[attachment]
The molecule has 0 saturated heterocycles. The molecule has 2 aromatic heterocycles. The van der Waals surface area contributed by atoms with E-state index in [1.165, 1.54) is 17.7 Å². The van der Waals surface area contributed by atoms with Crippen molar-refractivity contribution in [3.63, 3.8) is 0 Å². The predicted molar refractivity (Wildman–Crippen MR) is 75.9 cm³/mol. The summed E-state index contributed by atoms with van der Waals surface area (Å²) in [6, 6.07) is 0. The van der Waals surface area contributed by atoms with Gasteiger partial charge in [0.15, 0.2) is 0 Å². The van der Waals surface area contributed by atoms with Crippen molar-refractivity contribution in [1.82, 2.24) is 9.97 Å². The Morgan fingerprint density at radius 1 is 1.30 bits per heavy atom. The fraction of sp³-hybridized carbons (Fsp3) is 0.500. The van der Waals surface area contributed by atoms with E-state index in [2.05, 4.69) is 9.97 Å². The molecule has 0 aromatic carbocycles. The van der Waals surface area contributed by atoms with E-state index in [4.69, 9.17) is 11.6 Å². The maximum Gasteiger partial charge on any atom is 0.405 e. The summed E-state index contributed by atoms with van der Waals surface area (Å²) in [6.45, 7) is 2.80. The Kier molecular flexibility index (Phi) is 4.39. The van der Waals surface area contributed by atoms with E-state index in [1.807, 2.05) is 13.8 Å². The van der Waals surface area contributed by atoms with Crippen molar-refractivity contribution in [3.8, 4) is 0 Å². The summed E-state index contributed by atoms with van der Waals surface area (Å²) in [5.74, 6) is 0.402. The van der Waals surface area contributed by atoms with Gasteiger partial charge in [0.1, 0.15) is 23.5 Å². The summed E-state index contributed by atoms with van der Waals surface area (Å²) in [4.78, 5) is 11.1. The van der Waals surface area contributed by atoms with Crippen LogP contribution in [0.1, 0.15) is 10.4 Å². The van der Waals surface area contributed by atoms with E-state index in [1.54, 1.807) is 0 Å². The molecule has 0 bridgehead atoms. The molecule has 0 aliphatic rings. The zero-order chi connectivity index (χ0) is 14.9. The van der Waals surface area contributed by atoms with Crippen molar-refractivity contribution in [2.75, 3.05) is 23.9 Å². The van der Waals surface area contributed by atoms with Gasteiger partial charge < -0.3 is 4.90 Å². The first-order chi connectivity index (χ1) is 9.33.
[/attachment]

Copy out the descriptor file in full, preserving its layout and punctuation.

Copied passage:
The molecule has 0 saturated heterocycles. The molecule has 2 aromatic heterocycles. The van der Waals surface area contributed by atoms with E-state index in [1.165, 1.54) is 17.7 Å². The van der Waals surface area contributed by atoms with Crippen molar-refractivity contribution in [3.63, 3.8) is 0 Å². The predicted molar refractivity (Wildman–Crippen MR) is 75.9 cm³/mol. The summed E-state index contributed by atoms with van der Waals surface area (Å²) in [6, 6.07) is 0. The van der Waals surface area contributed by atoms with Gasteiger partial charge in [0.15, 0.2) is 0 Å². The van der Waals surface area contributed by atoms with Crippen molar-refractivity contribution in [1.82, 2.24) is 9.97 Å². The Morgan fingerprint density at radius 1 is 1.30 bits per heavy atom. The fraction of sp³-hybridized carbons (Fsp3) is 0.500. The van der Waals surface area contributed by atoms with E-state index in [2.05, 4.69) is 9.97 Å². The molecule has 0 aromatic carbocycles. The van der Waals surface area contributed by atoms with E-state index in [4.69, 9.17) is 11.6 Å². The maximum Gasteiger partial charge on any atom is 0.405 e. The summed E-state index contributed by atoms with van der Waals surface area (Å²) in [6.45, 7) is 2.80. The Kier molecular flexibility index (Phi) is 4.39. The van der Waals surface area contributed by atoms with E-state index in [1.807, 2.05) is 13.8 Å². The van der Waals surface area contributed by atoms with Crippen molar-refractivity contribution in [3.8, 4) is 0 Å². The summed E-state index contributed by atoms with van der Waals surface area (Å²) in [5.74, 6) is 0.402. The van der Waals surface area contributed by atoms with Gasteiger partial charge in [0.1, 0.15) is 23.5 Å². The summed E-state index contributed by atoms with van der Waals surface area (Å²) in [4.78, 5) is 11.1. The van der Waals surface area contributed by atoms with Crippen LogP contribution in [0.1, 0.15) is 10.4 Å². The van der Waals surface area contributed by atoms with E-state index in [1.54, 1.807) is 0 Å². The molecule has 0 bridgehead atoms. The molecule has 0 aliphatic rings. The zero-order chi connectivity index (χ0) is 14.9. The van der Waals surface area contributed by atoms with Crippen molar-refractivity contribution in [2.75, 3.05) is 23.9 Å². The van der Waals surface area contributed by atoms with Gasteiger partial charge < -0.3 is 4.90 Å². The first-order chi connectivity index (χ1) is 9.33.